Mal's expressions were identified even by volunteers with minimal experience of dogs.
By Adam Lusher 8:00AM GMT 17 Mar 2013
A study has shown that people are able to precisely identify a range of emotions in dogs from changes in their facial expressions. The research showed that volunteers could correctly spot when a dog was happy, sad, angry, surprised or scared, when shown only a picture of the animal’s face, suggesting that humans are naturally attuned to detecting how animals are feeling.
Dr. Tina Bloom, a psychologist who led the research, said: “There is no doubt that humans have the ability to recognize emotional states in other humans and accurately read other humans’ facial expressions. We have shown that humans are also able to accurately – if not perfectly – identify at least one dog’s facial expressions. “Although humans often think of themselves as disconnected or even isolated from nature, our study suggests that there are patterns that connect, and one of these is in the form of emotional communication.”
The study, published in the journal Behavioral Processes, used photographs of a police dog named Mal, a five-year-old Belgian shepherd dog, as it experienced different emotions.
To trigger a happy reaction, researchers praised Mal. The result was the dog looking straight at the camera with ears up and tongue out. They then reprimanded the dog to produce a “sad” reaction, causing the animal to pull a mournful expression with eyes cast down.
Surprise, generated using a jack-in-the box, caused the dog to wrinkle the top of its head into something akin to a frown. Medicine that Mal did not like was produced to stimulate disgust – flattened ears – and nail trimmers, which Mal also disliked, were brandished to create fear, causing the ears to prick up and the whites of the eyes to show.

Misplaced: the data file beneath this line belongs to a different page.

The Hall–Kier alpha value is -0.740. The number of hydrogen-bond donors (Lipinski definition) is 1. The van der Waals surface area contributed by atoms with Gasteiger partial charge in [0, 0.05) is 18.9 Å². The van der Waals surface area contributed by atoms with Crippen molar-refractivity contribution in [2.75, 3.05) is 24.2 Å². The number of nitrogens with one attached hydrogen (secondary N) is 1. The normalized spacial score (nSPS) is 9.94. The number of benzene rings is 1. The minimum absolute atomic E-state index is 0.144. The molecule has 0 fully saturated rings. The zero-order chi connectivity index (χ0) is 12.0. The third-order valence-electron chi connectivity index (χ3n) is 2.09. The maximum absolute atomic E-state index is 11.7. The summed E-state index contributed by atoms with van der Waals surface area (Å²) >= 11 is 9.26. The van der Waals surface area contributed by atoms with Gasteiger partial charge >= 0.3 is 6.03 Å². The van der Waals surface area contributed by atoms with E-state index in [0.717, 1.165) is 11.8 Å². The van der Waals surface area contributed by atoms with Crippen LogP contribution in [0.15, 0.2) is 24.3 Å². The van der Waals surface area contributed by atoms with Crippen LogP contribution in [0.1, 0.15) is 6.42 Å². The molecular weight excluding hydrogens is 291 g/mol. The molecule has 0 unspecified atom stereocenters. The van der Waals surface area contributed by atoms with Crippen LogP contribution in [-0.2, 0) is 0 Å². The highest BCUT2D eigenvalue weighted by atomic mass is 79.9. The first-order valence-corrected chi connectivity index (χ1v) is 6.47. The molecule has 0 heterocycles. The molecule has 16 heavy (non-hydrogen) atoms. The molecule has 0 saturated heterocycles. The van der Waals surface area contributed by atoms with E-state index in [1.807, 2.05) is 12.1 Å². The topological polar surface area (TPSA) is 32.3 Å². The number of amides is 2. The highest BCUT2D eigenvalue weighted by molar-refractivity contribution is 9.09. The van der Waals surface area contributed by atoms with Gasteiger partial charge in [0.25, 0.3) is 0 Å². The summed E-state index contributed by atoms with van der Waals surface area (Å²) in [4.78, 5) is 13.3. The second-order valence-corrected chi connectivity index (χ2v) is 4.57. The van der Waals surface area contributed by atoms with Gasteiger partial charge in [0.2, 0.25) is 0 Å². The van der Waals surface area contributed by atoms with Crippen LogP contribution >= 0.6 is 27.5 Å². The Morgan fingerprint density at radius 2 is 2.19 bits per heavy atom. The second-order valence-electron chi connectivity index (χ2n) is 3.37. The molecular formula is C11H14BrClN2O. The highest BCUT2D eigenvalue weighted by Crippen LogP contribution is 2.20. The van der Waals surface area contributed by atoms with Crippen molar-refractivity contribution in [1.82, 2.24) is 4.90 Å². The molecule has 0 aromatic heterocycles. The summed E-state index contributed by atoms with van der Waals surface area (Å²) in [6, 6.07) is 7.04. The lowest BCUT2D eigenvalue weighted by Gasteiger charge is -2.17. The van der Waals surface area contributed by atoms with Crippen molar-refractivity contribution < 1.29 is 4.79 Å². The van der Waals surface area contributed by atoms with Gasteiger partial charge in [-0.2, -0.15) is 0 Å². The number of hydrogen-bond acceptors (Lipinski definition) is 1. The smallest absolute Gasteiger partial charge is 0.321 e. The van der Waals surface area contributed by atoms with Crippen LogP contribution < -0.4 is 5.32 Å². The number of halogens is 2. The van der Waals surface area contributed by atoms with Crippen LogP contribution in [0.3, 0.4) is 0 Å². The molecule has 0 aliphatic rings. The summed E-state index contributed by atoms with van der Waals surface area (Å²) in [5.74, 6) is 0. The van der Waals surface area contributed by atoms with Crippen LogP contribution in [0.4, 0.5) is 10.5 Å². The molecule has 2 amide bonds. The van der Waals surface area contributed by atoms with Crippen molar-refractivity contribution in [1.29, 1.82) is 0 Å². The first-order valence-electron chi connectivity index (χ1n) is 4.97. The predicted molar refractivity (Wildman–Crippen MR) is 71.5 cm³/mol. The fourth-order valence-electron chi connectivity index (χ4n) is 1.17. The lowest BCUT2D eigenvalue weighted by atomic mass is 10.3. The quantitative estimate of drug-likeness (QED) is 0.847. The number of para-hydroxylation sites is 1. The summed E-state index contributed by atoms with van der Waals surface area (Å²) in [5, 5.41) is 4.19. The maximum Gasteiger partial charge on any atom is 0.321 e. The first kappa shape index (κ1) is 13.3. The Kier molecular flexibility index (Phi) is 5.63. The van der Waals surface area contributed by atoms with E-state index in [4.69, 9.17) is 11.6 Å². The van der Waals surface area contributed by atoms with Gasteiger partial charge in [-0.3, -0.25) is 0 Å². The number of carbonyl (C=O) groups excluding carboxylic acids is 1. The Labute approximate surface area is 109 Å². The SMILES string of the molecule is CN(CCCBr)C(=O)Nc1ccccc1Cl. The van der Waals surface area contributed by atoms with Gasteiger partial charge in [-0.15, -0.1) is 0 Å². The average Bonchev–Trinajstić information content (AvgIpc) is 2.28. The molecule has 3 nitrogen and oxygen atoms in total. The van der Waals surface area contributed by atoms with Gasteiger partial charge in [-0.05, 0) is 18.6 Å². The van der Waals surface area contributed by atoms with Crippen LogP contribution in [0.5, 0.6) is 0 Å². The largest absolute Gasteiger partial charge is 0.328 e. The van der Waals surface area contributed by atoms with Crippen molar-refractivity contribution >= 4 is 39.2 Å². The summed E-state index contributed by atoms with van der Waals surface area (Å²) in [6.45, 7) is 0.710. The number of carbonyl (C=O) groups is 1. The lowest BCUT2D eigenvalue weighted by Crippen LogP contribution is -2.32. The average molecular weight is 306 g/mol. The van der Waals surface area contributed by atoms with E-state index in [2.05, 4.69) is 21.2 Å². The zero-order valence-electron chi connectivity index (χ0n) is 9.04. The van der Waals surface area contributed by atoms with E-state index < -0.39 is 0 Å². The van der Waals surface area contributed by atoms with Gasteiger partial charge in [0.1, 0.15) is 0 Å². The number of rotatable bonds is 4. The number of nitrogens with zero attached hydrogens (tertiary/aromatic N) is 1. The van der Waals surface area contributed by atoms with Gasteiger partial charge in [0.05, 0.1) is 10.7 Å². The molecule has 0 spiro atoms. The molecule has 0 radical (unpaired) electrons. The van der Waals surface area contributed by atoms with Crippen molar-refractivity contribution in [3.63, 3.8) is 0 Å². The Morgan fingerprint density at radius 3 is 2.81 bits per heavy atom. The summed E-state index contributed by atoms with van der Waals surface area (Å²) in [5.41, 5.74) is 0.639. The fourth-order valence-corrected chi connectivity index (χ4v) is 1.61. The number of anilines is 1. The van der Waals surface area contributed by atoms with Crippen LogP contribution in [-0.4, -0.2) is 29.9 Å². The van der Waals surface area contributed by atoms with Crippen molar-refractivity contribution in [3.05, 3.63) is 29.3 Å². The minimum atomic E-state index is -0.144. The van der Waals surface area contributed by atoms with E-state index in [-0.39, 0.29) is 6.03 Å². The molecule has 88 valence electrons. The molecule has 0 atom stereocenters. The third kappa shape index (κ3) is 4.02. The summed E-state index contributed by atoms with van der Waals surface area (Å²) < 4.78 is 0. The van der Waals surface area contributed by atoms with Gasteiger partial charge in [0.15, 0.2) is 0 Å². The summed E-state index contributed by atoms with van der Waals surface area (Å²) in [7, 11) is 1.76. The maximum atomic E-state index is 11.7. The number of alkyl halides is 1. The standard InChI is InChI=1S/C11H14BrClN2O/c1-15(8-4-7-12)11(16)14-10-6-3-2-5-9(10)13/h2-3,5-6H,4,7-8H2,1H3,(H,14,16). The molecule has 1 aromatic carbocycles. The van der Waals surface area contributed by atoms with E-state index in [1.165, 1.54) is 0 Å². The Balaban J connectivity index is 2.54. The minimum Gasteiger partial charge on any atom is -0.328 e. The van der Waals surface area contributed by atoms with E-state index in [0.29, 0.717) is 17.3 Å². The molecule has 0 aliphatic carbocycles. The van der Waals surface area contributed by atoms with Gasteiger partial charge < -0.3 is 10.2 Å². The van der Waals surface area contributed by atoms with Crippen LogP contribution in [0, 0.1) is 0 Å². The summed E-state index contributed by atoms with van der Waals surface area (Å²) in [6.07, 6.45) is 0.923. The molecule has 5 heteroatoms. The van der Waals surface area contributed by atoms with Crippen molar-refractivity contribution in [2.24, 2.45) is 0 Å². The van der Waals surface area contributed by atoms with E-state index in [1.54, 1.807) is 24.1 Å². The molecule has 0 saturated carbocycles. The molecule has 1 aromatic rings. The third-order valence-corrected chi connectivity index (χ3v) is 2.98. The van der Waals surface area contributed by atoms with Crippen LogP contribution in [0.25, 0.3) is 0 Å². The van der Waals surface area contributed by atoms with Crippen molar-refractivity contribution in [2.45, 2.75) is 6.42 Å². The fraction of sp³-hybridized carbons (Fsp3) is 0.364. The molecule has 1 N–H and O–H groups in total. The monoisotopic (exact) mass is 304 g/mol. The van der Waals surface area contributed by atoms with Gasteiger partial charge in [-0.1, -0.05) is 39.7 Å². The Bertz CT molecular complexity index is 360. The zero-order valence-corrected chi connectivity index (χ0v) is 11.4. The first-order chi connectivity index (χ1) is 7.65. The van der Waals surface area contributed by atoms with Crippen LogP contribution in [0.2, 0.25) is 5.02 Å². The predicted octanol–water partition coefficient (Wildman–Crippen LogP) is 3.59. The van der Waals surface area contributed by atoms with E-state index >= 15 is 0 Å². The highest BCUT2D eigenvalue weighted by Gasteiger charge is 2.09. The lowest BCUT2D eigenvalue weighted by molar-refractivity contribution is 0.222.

For anger, a researcher pretended to be a criminal. Mal’s teeth were bared in the beginnings of a snarl.
The resulting photographs were shown to 50 volunteers, who were split into two groups according to their experience of dogs.
By far the easiest emotion they recognized was happiness, with 88 per cent of the volunteers correctly identifying it. Anger was identified by 70 per cent of participants.
About 45 per cent of volunteers spotted when Mal was frightened, while 37 per cent could identify the relatively subtle emotion of sadness.
The canine expressions that were hardest for humans to identify were surprise and disgust, with only 20 per cent of the volunteers recognizing surprise and just 13 per cent recognizing disgust.
The study by Dr. Bloom and Prof Harris Friedman, both from Walden University, in Minneapolis, found that people with minimal experience of dogs were better at identifying canine disgust and anger, perhaps because dog owners convinced themselves that their dog was not aggressive and so the associated facial expression was just playing.
The researchers believe the ability of inexperienced volunteers to sometimes be better judges of emotions may be because reading dogs’ faces comes naturally, rather than being a learned skill.
Dr. Bloom said she hoped further research might determine whether this apparent natural empathy with canines was something we shared with all mammals, or could be explained by humans and dogs evolving side-by-side for the past 100,000 years.
As a dog lover — who was “very confident” in her ability to read the faces of her two Dobermans and two Rhodesian ridgebacks — she admitted such unproven theories were emotionally appealing.
She added: “If I adopted a cat, or a snake or a turtle, I don’t think it would be as emotionally attached to me and watching my face as much as a dog would. There is something different and special about a dog — I’m not sure what it is, but it’s there.”
Beverley Cuddy, the editor of Dogs Today, said dog lovers would feel vindicated by the research. “I am not at all surprised that science has finally accepted what we knew all along — dog and owner communicate perfectly well